ByMona Torgersen, writer at
Staff Writer, lover of all things fantastical and supporter of House Martell. Follow me on twitter @monatorgersen
Mona Torgersen

If you don't want any spoilers, DON'T watch the new X-Men: Apocalypse trailer! Not only will it spoil the movie, it will apparently spoil the entire X-Men franchise.

During a recent interview at the San Pedro International Film Festival, director Bryan Singer revealed that the upcoming trailer for the X-Men: Apocalypse movie includes a major spoiler.

"There’s even an homage at the end — it’s going to get spoiled because they decided to use it in the trailer, which comes out in, like, six months — but it’s kind of a wrap-up of the six movies."

Despite the spoiler, he did describe the trailer as "really cool." But is it really worth watching if it contains a spoiler? Surely it will lessen the viewing experience if you already know the ending before you even start watching the movie.

Why do trailers contain spoilers?

Spoilers in trailers have been debated for some time now, but they don't seem to be going away any time soon. In an article published earlier this year, it was revealed that the more information you give away in a trailer, the more people are likely to go see it.

One would think that movie directors would have a say in the way the trailer is made, but most often this is not the case. The trailers are usually produced by a separate company, which can some times cause conflict. Back in 2012, the director of Mirror Mirror, Tarsem Singh, reported that he was really angry with the trailer.

"I'm really angry at the trailers. I'm a director, I guess, so I always get pissed at them! The movie looks fantastic and the trailers look so hammily off."

Alan Taylor, director of Terminator: Genisys was also unhappy when the trailer spoiled the biggest plot-twist of the entire movie.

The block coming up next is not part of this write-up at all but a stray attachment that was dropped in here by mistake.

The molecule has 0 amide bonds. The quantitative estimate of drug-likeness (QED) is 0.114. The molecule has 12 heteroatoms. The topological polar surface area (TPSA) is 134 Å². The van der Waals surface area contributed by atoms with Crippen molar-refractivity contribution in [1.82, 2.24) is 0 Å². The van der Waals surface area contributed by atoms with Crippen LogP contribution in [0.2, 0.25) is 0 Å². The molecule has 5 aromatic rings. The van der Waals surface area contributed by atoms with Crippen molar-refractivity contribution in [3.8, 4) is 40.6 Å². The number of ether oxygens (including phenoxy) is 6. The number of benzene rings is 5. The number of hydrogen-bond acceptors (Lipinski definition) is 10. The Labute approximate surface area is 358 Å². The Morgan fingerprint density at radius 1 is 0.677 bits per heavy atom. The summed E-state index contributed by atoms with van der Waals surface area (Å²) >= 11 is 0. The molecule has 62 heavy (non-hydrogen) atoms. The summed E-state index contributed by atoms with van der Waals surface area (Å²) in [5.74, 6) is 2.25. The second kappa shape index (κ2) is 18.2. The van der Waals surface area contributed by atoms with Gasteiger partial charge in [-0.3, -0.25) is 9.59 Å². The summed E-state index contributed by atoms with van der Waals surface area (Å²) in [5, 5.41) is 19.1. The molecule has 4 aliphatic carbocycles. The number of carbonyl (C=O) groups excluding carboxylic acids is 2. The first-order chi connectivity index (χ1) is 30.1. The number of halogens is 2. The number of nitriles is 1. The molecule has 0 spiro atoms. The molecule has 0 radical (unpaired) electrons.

It seems not even the trailer producers themselves appreciate it, according to Dan Asma, co-owner of trailer company Buddha Jones:

“We prefer to be mysterious, that’s what good marketing is. But what can we do when testing and focus grouping consistently say that numbers spike when you give away more of the story.”

It's understandable that marketing a movie is very important, and it must be very difficult to balance marketing with secrecy. Indeed, revealing too little in a trailer can be damaging. A good example of this is the movie Tomorrowland, which was released back in May. The trailer for the movie didn't give away any big spoilers, but it sadly didn't perform well at the box office.

So what can we do?

Unfortunately for us, there seems to be very little we can do about this issue. The movie-enthusiasts that care about good, spoiler-free trailers are likely to go see the movie regardless of the trailer, so our consumer influence is practically non-existent. Producers will instead go for a safe bet and market the movie towards the average joe. With the high cost of production these days, it's definitely understandable, but it's still a shame.

Perhaps a solution could be to reach a middle ground, and let the movie directors have a bigger influence on the trailer, yet working together with the trailer production companies to ensure it still interests a large group of people.


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